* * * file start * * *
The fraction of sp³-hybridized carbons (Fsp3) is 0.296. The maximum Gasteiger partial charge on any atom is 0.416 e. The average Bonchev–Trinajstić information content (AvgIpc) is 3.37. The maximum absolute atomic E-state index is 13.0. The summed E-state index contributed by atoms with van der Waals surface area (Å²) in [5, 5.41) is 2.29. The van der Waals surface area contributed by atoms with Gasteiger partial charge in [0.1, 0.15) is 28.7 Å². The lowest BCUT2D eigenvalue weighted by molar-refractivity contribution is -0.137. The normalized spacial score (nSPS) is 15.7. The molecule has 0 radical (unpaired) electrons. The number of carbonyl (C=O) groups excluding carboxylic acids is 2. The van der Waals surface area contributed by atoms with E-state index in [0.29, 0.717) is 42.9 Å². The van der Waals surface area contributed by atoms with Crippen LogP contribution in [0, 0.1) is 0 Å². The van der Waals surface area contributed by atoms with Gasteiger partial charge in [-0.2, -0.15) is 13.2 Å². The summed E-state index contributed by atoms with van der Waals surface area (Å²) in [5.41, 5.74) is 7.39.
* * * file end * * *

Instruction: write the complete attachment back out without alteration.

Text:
The fraction of sp³-hybridized carbons (Fsp3) is 0.296. The maximum Gasteiger partial charge on any atom is 0.416 e. The average Bonchev–Trinajstić information content (AvgIpc) is 3.37. The maximum absolute atomic E-state index is 13.0. The summed E-state index contributed by atoms with van der Waals surface area (Å²) in [5, 5.41) is 2.29. The van der Waals surface area contributed by atoms with Gasteiger partial charge in [0.1, 0.15) is 28.7 Å². The lowest BCUT2D eigenvalue weighted by molar-refractivity contribution is -0.137. The normalized spacial score (nSPS) is 15.7. The molecule has 0 radical (unpaired) electrons. The number of carbonyl (C=O) groups excluding carboxylic acids is 2. The van der Waals surface area contributed by atoms with E-state index in [0.29, 0.717) is 42.9 Å². The van der Waals surface area contributed by atoms with Crippen LogP contribution in [0, 0.1) is 0 Å². The van der Waals surface area contributed by atoms with Gasteiger partial charge in [-0.2, -0.15) is 13.2 Å². The summed E-state index contributed by atoms with van der Waals surface area (Å²) in [5.41, 5.74) is 7.39.